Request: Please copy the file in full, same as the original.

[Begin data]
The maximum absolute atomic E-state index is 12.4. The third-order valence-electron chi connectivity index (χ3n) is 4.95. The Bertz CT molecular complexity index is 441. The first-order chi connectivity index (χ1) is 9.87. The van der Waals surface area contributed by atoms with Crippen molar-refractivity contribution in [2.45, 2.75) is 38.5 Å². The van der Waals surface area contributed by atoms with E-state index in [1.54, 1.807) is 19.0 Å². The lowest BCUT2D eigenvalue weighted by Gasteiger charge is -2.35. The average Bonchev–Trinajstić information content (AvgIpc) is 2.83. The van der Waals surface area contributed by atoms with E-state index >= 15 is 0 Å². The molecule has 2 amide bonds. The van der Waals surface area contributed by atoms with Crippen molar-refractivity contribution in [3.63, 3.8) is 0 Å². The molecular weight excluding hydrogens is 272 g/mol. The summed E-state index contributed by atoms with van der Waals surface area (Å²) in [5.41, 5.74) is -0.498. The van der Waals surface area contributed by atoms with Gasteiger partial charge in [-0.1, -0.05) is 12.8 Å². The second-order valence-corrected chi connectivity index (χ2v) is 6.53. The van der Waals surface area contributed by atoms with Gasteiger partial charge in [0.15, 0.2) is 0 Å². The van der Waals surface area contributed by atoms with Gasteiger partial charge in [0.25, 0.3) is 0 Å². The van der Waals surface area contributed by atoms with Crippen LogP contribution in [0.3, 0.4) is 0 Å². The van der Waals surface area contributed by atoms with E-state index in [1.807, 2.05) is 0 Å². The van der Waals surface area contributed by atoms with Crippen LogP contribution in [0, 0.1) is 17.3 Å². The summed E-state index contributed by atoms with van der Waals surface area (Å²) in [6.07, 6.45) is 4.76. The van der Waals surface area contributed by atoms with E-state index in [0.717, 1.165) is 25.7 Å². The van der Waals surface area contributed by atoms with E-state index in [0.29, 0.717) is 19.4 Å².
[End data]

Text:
The maximum absolute atomic E-state index is 12.4. The third-order valence-electron chi connectivity index (χ3n) is 4.95. The Bertz CT molecular complexity index is 441. The first-order chi connectivity index (χ1) is 9.87. The van der Waals surface area contributed by atoms with Crippen molar-refractivity contribution in [2.45, 2.75) is 38.5 Å². The van der Waals surface area contributed by atoms with E-state index in [1.54, 1.807) is 19.0 Å². The lowest BCUT2D eigenvalue weighted by Gasteiger charge is -2.35. The average Bonchev–Trinajstić information content (AvgIpc) is 2.83. The van der Waals surface area contributed by atoms with E-state index >= 15 is 0 Å². The molecule has 2 amide bonds. The van der Waals surface area contributed by atoms with Crippen molar-refractivity contribution in [3.63, 3.8) is 0 Å². The molecular weight excluding hydrogens is 272 g/mol. The summed E-state index contributed by atoms with van der Waals surface area (Å²) in [5.41, 5.74) is -0.498. The van der Waals surface area contributed by atoms with Gasteiger partial charge in [-0.1, -0.05) is 12.8 Å². The second-order valence-corrected chi connectivity index (χ2v) is 6.53. The van der Waals surface area contributed by atoms with Gasteiger partial charge in [0.15, 0.2) is 0 Å². The van der Waals surface area contributed by atoms with Gasteiger partial charge in [0.25, 0.3) is 0 Å². The van der Waals surface area contributed by atoms with Crippen LogP contribution in [0.3, 0.4) is 0 Å². The van der Waals surface area contributed by atoms with E-state index in [1.807, 2.05) is 0 Å². The van der Waals surface area contributed by atoms with Crippen LogP contribution in [0, 0.1) is 17.3 Å². The summed E-state index contributed by atoms with van der Waals surface area (Å²) in [6.07, 6.45) is 4.76. The van der Waals surface area contributed by atoms with E-state index in [0.717, 1.165) is 25.7 Å². The van der Waals surface area contributed by atoms with E-state index in [0.29, 0.717) is 19.4 Å².